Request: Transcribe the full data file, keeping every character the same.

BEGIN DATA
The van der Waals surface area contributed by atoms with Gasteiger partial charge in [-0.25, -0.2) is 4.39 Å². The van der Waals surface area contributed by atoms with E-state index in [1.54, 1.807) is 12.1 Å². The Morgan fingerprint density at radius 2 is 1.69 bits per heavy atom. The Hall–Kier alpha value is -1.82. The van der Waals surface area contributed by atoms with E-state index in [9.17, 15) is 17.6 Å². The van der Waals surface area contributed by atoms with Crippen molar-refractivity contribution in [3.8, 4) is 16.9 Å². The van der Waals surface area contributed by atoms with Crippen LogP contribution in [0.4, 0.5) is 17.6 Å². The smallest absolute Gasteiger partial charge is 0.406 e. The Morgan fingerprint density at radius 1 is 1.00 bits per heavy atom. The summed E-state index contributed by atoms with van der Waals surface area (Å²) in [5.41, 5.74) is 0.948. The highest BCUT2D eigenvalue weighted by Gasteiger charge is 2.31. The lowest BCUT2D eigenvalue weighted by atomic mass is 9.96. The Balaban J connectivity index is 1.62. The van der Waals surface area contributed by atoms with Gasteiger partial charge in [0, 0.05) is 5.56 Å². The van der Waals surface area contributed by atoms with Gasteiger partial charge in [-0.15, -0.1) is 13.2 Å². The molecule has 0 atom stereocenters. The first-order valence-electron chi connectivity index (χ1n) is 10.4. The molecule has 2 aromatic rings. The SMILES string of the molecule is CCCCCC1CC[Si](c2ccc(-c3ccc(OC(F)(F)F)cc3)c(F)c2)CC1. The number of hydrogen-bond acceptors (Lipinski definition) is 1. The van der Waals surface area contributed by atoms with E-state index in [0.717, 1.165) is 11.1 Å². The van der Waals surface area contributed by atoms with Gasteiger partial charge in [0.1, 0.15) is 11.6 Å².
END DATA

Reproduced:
The van der Waals surface area contributed by atoms with Gasteiger partial charge in [-0.25, -0.2) is 4.39 Å². The van der Waals surface area contributed by atoms with E-state index in [1.54, 1.807) is 12.1 Å². The Morgan fingerprint density at radius 2 is 1.69 bits per heavy atom. The Hall–Kier alpha value is -1.82. The van der Waals surface area contributed by atoms with E-state index in [9.17, 15) is 17.6 Å². The van der Waals surface area contributed by atoms with Crippen molar-refractivity contribution in [3.8, 4) is 16.9 Å². The van der Waals surface area contributed by atoms with Crippen LogP contribution in [0.4, 0.5) is 17.6 Å². The smallest absolute Gasteiger partial charge is 0.406 e. The Morgan fingerprint density at radius 1 is 1.00 bits per heavy atom. The summed E-state index contributed by atoms with van der Waals surface area (Å²) in [5.41, 5.74) is 0.948. The highest BCUT2D eigenvalue weighted by Gasteiger charge is 2.31. The lowest BCUT2D eigenvalue weighted by atomic mass is 9.96. The Balaban J connectivity index is 1.62. The van der Waals surface area contributed by atoms with Gasteiger partial charge in [0, 0.05) is 5.56 Å². The van der Waals surface area contributed by atoms with Gasteiger partial charge in [-0.15, -0.1) is 13.2 Å². The molecule has 0 atom stereocenters. The first-order valence-electron chi connectivity index (χ1n) is 10.4. The molecule has 2 aromatic rings. The SMILES string of the molecule is CCCCCC1CC[Si](c2ccc(-c3ccc(OC(F)(F)F)cc3)c(F)c2)CC1. The number of hydrogen-bond acceptors (Lipinski definition) is 1. The van der Waals surface area contributed by atoms with E-state index in [0.717, 1.165) is 11.1 Å². The van der Waals surface area contributed by atoms with Gasteiger partial charge in [0.1, 0.15) is 11.6 Å².